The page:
Organized by PICA and hosted by Museum of Contemporary Craft/PNCA
Participating Institutions and Individuals
Kristan Kennedy, Portland Institute for Contemporary Art
Stephanie Snyder, Douglas F. Cooley Memorial Gallery, Reed College
Namita Wiggers, Musueum of Contemporary Craft
Matthew Stadler, Publication Studio
Todd Tubutis, Blue Sky Gallery
Portland State University Art Galleries
Charles Voorhies Fine Art Library, Pacific Northwest College of Art
University of Oregon
Ramsey Mc Phillips
On November 30, 2010, the National Portrait Gallery removed David Wojnarowicz’s video A Fire In My Belly from the exhibition Hide/Seek: Difference And Desire in American Portraiture in response to Bill Donohue, President of the Catholic League, incoming House Speaker John Boehner, and Majority Leader Eric Cantor’s declaration that the video is a form of “hate speech.” The Smithsonian was wrong to dignify these slanderous accusations and this manufactured outrage.
In life, Wojnarowicz was a victim of bigotry and sustained campaigns by the religious right to revoke funding for the arts during the ‘Culture Wars’ of the late 80s and early 90s. His art—and A Fire in My Belly, in particular—dealt eloquently and powerfully with the issues of being an openly gay man in America, and the harsh realities of living with HIV/AIDS. Wojnarowicz died in 1992 of AIDS-related complications.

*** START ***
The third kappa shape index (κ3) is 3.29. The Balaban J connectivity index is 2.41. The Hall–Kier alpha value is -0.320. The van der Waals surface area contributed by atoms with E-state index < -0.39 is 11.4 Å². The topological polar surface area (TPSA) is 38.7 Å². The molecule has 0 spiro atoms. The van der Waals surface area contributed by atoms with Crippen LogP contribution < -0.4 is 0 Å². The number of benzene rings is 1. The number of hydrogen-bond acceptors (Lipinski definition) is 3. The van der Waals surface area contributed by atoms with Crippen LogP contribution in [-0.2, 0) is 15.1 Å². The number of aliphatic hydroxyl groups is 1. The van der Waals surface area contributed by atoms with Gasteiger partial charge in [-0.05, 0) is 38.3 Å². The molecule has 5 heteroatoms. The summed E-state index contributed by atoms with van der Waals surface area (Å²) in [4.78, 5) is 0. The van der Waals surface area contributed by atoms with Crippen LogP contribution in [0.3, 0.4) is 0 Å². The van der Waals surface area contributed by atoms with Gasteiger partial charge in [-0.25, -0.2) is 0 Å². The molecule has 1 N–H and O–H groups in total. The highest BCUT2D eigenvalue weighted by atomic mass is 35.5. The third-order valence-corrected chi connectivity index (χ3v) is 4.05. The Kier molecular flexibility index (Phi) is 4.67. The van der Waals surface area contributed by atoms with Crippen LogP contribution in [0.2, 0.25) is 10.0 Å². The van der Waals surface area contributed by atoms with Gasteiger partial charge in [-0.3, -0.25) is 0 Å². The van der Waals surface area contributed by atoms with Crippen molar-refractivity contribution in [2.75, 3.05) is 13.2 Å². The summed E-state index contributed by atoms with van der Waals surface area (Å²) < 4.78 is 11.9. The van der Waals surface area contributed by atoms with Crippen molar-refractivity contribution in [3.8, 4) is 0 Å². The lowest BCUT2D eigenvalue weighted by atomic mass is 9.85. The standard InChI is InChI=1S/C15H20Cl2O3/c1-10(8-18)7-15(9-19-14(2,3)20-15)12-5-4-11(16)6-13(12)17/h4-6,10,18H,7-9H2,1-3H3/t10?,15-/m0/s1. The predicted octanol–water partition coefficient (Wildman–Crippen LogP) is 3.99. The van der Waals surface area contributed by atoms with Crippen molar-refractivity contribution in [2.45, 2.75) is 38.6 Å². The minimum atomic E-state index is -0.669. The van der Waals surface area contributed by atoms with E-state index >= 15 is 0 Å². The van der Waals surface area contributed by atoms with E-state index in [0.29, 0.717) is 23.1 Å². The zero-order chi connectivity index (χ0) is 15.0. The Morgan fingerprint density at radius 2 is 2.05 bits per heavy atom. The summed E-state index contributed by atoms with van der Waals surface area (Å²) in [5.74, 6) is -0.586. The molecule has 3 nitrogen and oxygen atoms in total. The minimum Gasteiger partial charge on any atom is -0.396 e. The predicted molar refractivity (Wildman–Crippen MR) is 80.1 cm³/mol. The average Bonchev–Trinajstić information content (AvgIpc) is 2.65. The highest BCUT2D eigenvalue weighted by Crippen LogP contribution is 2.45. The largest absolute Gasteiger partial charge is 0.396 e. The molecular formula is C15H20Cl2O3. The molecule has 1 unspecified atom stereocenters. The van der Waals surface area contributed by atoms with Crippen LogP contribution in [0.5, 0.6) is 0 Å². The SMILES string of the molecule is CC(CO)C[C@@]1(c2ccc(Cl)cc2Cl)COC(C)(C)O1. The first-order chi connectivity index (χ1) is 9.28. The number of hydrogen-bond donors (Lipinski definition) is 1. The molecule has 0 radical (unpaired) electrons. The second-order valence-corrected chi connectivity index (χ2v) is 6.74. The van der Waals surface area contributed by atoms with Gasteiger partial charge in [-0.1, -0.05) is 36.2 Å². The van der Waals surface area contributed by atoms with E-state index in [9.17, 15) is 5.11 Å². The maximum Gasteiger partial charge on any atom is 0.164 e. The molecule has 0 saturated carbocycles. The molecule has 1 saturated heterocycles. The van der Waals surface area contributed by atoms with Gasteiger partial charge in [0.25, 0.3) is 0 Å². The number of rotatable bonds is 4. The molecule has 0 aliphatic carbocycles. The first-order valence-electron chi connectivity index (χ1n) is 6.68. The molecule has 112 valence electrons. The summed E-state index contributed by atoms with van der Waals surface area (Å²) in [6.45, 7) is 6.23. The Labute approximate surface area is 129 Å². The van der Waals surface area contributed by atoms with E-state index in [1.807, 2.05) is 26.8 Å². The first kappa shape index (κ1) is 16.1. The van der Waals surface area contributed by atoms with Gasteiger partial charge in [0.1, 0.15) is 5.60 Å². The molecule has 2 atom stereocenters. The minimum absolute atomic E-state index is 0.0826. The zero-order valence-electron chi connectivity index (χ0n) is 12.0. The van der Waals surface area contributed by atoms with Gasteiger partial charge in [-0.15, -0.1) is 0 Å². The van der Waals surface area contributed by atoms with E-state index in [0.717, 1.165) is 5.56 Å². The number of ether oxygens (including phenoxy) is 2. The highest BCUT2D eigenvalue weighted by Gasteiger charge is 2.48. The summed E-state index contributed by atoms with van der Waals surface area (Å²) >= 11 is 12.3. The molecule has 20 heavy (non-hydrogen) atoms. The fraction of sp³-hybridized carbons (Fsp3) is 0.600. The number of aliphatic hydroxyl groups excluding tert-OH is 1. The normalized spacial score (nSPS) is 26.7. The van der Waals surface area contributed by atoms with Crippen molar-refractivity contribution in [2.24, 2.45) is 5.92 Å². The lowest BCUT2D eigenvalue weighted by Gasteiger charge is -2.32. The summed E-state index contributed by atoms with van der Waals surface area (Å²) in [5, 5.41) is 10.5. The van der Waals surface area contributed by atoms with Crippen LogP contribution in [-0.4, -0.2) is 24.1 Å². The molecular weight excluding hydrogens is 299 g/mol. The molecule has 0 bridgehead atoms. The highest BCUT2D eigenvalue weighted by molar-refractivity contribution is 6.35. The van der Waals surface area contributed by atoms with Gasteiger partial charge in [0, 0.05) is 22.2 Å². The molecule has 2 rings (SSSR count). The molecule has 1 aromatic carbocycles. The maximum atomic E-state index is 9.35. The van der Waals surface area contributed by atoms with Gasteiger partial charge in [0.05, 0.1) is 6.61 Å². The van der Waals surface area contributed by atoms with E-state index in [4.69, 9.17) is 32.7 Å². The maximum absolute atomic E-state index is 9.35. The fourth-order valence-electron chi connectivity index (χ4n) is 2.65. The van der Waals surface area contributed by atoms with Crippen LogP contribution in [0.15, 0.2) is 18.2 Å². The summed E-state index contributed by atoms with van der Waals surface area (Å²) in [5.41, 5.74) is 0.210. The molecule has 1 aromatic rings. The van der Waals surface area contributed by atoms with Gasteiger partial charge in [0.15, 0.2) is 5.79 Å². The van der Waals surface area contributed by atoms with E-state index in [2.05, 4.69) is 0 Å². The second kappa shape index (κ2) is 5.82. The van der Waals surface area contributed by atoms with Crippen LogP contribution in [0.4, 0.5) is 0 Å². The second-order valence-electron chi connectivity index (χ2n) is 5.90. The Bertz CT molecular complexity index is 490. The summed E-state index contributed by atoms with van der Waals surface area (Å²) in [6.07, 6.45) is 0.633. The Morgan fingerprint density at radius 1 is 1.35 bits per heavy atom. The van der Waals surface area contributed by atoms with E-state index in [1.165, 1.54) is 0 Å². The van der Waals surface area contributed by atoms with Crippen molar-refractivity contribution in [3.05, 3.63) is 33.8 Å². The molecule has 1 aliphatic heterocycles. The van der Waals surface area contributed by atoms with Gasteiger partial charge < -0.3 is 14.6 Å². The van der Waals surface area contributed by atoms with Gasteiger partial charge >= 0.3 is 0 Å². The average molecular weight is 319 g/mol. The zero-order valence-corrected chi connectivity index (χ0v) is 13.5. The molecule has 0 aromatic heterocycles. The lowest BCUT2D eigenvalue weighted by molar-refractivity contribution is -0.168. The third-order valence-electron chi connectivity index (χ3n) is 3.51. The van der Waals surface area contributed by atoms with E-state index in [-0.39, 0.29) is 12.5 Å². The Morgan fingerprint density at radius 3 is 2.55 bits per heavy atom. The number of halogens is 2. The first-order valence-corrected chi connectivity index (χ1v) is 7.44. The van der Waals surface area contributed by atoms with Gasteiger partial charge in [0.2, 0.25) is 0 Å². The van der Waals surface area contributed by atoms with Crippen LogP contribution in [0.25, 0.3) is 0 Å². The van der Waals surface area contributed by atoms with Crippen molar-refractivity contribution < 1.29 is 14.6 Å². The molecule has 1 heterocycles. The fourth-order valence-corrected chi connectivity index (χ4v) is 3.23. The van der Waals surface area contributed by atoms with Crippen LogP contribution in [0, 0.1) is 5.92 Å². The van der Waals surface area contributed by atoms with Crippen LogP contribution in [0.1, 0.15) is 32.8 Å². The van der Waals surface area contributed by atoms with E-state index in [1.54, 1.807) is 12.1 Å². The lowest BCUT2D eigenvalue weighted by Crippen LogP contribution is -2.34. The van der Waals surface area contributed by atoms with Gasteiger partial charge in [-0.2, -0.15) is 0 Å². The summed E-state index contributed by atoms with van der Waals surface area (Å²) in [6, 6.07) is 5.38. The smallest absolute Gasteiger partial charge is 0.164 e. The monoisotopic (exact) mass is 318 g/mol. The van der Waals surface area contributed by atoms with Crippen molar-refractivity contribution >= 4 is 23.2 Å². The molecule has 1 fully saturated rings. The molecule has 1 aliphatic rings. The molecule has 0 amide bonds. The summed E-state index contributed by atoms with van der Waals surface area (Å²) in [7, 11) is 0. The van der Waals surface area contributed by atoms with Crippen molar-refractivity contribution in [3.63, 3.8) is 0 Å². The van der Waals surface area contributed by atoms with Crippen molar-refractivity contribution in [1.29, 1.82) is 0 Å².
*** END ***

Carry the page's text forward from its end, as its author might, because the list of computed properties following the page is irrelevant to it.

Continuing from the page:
In support of Wojnarowicz and in solidarity with artists and institutions throughout the city and across the country, PICA has convened a panel discussion on art and censorship. In addition, all of the participating local institutions will screen A Fire in My Belly and provide a selection of books and related materials for the public to learn about the controversy and the life and work of Wojnarowicz.
For details on PICA’s screening of the film, please click here.
Thank you to the Estate of David Wojnarowicz and P.P.O.W. Gallery, New York, for making the video available for screening.
Special thanks to Julia Haas, Jonathan D. Katz, and Alison Maurer for coordinating Hideseek.org and the national effort to draw attention to the issue.